The International Organization for Standardization (ISO) has developed a cleanliness code used as the primary reviewed piece of data on most industrial oil analysis reports. The value of this code can help determine the overall cleanliness of the monitored system. Often, an end-user will establish a target value to achieve, offering a level of confidence so long as the used oil sample meets this established target. Achieving your cleanliness targets oil is not an overnight process, but it can lead to major extensions in machine life and oil service life. You may also consider a service partner who can help you maintain highly clean oil through oil regeneration or similar technologies.
The ISO code is a fantastic tool for setting target alarms and establishing a goal to achieve and maintain as it relates to system cleanliness. It is also the perfect value to use for key performance indicator (KPI) tracking, charting and posting. However, in the lubrication and analysis world, too much value is placed on the ISO cleanliness code; some laboratories have begun to report only the ISO code value, and there is a heavy reliance on this value by the end-user analyst. The ISO code should play only a secondary role when it comes to evaluating used oil sample data.
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When oil analysis samples are submitted to particle counting, automatic particle counting (APC) is typically used — the current calibration standard for APC is ISO 11171. In APC, particles are counted through either laser or pore blockage methods. Different laboratories may report different particle count micron levels. As an example, a lab report may include levels greater than 4, 6, 10, 14, 21, 38, 70 and 100 microns.
ISO 4406:99 is the reporting standard for fluid cleanliness. According to this standard, a code number is assigned to particle count values derived at three different micron levels: greater than 4 microns, greater than 6 microns and greater than 14 microns. The ISO code is assigned based upon Table 1. This can be seen in the example on the left.
However, without seeing the raw data, the only thing the ISO code can positively identify is whether a sample has achieved the desired target value. The ISO code does nothing to help determine any real trend information unless the value of the raw data at the given micron levels changes enough to raise or lower the ISO code.
It’s easy to look at the ISO table and notice a pattern. At each row, the upper limit for each code is approximately double that of the lower limit for the same code. Likewise, the upper and lower limits are double that of the upper and lower limits of the next lower code — this is known as a Renard’s series table.
The unit of measure for particle count data is “particles per milliliter of sample.” The particle counters used in laboratories incorporate much more than a milliliter of sample: approximately 100 milliliters of a sample are taken into the instrument during the testing process. The numbers of particles are counted based on this value. The total number of particles is then compared to the number of times that two will go into that total count exponentially.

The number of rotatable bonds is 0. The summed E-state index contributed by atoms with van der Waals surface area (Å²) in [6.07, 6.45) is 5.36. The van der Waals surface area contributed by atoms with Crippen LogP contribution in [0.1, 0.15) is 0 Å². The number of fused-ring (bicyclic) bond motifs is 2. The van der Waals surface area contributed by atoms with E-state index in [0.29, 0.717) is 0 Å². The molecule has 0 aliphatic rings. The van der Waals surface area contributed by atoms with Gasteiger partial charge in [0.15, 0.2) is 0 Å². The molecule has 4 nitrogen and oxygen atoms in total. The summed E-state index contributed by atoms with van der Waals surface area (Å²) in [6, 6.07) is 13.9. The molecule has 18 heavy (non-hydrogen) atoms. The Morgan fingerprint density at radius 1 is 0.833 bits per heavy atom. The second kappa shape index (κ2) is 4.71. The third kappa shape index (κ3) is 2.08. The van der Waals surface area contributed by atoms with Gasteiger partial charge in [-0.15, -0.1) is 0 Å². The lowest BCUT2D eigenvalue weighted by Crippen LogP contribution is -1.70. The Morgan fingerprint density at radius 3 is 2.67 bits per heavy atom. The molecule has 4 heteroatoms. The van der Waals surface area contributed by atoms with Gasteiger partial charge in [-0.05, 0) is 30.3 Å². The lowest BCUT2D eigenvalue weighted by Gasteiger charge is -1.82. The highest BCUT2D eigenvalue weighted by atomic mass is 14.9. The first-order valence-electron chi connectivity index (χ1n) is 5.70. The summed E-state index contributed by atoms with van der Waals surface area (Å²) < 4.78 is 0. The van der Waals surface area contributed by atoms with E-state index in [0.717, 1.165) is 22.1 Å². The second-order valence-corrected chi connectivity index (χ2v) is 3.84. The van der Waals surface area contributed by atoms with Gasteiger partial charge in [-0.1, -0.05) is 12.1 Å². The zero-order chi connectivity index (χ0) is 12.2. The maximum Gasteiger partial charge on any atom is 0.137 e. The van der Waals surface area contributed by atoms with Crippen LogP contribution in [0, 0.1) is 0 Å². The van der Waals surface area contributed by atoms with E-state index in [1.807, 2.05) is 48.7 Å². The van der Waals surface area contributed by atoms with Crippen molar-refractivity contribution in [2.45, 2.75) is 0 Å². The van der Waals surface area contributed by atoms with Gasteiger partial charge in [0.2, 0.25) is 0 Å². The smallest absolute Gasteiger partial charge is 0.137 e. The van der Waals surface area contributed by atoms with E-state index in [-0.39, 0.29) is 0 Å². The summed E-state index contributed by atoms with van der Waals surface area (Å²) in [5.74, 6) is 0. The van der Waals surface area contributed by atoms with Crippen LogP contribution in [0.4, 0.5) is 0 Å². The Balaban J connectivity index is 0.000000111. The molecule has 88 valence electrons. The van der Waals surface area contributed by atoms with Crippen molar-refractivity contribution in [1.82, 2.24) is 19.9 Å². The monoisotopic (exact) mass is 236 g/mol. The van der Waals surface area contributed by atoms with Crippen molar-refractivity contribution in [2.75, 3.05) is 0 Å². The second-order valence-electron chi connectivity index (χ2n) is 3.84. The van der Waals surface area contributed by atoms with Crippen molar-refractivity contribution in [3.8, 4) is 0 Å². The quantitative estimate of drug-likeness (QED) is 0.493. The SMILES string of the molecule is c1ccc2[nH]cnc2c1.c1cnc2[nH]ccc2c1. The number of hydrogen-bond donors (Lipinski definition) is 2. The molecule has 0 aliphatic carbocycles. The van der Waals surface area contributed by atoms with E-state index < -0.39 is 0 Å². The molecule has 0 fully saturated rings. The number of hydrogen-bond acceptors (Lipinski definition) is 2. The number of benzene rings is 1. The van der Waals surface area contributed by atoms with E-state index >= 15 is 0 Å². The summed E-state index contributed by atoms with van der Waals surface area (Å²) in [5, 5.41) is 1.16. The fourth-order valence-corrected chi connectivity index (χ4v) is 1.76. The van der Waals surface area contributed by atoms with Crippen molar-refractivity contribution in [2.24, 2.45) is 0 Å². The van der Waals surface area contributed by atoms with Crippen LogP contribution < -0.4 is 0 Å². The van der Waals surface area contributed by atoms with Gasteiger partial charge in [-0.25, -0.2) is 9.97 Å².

Why is cleanliness so important? The answer is simple: competition. In such a globally competitive market, where products can potentially be manufactured and shipped from overseas at a lower cost, maintaining a precise level of reliability and uptime is necessary to keep costs manageable. Contaminant-free lubricants and components will extend the lifetime of both, and in turn, increase the overall reliability of the equipment. Solutions like SKF RecondOil’s Oil as a Service can be an ally in the battle against contamination, simplifying the process of reaching your ISO cleanliness targets.
Using the previous example (20/17/13), this means that at the greater than 4-micron level, the number of particles measured was at the most 2^20 and above 2^19. Since particle count data is reported in particles per mL of sample, the raw data must be divided by 100.
While the general rule is that for every increase in the ISO cleanliness code, the number of particles has doubled, this certainly is not the case in every situation. Because the number of allowable particles doubles within each code number, it is possible for the number of particles to increase by a factor of four and only increase a single ISO code.
This becomes a significant problem when you have a target cleanliness level of 19/17/14, your previous sample was 18/16/13, and your most current sample is 19/17/14. For all reporting purposes, you have achieved and maintained the target cleanliness level of 19/17/14 — this suggests that your component should be in a “normal” status. Given the information presented previously, it is easy to see how you could have two to four times the amount of particle ingress and only increase by a single ISO code or have no increase at all.
Typical ISO Cleanliness Levels
The ISO cleanliness code should be used as a target — it is a value that is easily tracked for KPI reporting and a value that most people can easily understand. However, using the ISO cleanliness code for true machine condition support is limited in its effectiveness. The raw data from particle count testing allows the end-user to confirm data from other tests such as elemental analysis and ferrous index. The ISO cleanliness code does not allow this cross-confirmation to occur. Reviewing the raw data of the particle counter at all reported levels is vital in performing quality data analysis on oil sample data.